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Pagan News Beagle: Faithful Friday, August 12

A look at dance as a part of Hinduism's sacred traditions. A discussion of religion's declining value with the American public. And a Jew discusses the complexity of identity for the ethnoreligious group. It's Faithful Friday, our weekly segment on faiths and religious communities from around the world! All this and more for the Pagan News Beagle!

Religion and art have long been entwined throughout history. Michelangelo's Sistine Chapel, Leonardo da Vinci's The Last Supper, and more all stand out as well-known examples of religious art. But that's just the visual arts. In many ways the performing arts can influence and be influenced by religion as well. In Hinduism Today, Satguru Bodhinatha Veylanswami discusses the role of dancing within the Hindu tradition.

Many religious leaders were reputably non-violent, from Jesus Christ to Mahatma Gandhi. But being non-violent doesn't mean compliance or inaction in the face of injustice. At, Eric Alexander explains the difference between "non-violence" and "blandly appealing to peace."

For generations, Americans have looked to organized religion (particularly within Protestant Christianity) for social guidance and moral support in combating their country's problems. But many Americans today are skeptical of religion's power to affect positive change.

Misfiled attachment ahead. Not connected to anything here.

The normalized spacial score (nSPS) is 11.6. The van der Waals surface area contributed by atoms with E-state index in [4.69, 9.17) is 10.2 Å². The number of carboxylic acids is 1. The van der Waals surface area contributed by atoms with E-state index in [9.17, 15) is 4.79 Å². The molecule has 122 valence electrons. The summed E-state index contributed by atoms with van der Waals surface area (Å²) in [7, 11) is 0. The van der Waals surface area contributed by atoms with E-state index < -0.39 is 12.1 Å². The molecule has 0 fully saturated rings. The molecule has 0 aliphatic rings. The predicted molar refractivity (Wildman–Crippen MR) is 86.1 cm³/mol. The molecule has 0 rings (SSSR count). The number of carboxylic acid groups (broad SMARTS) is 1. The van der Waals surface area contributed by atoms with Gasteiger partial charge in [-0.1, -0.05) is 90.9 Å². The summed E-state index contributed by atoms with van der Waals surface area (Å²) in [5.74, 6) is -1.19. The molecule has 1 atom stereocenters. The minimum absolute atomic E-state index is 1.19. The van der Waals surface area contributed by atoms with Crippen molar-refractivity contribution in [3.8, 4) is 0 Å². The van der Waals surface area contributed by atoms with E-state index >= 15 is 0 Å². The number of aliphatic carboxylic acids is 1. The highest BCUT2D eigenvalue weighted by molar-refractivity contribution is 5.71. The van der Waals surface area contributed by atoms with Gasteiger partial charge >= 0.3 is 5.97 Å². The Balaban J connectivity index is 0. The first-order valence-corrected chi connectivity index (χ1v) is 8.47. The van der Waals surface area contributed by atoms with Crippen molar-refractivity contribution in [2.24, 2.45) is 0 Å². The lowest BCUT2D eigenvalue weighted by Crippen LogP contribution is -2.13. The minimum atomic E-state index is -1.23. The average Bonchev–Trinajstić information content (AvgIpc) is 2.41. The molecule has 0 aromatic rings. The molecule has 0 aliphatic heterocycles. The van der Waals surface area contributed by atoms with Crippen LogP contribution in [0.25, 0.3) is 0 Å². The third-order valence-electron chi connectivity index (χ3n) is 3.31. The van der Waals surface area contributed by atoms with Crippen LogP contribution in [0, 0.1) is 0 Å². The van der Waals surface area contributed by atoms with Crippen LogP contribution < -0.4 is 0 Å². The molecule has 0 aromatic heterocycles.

When one religious group holds advantage over another it is the former's responsibility to treat the latter with tolerance and compassion. Unfortunately, all too frequently those in power prefer to repress those with different viewpoints. However, things may be changing in Myanmar where national leaders are preparing to take action against the long-ignored oppression of the country's Muslim minority by its Buddhist majority.

Some religions are purely ideological and have no particular ethnic associations (like Christianity). Others are deeply rooted in a particular culture. Judaism is among the latter, which complicates matters both for converts to Judaism from other religions as well as Jews who've either lost their faith or converted to other religions. Gregory Eran Gronbacher grapples with these issues at Patheos, explaining how Jewish identity is often difficult for gentiles to intuit.

Top image by Wagaung

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Aryós Héngwis (or the more modest Héngwis for short) is a native of the Pontic-Caspian steppe, born some 5000 years ago, near the village of Dereivka. In his youth he stood out from the other snakes for his love of learning and culture, eventually coming into the service of the local reǵs before moving westward toward Europe. Most recently, Aryós Héngwis left his home to pursue a new life in America, where he has come under the employ of BBI Media as an internet watchdog (or watchsnake, if you will), ever poised to strike the unwary troll.


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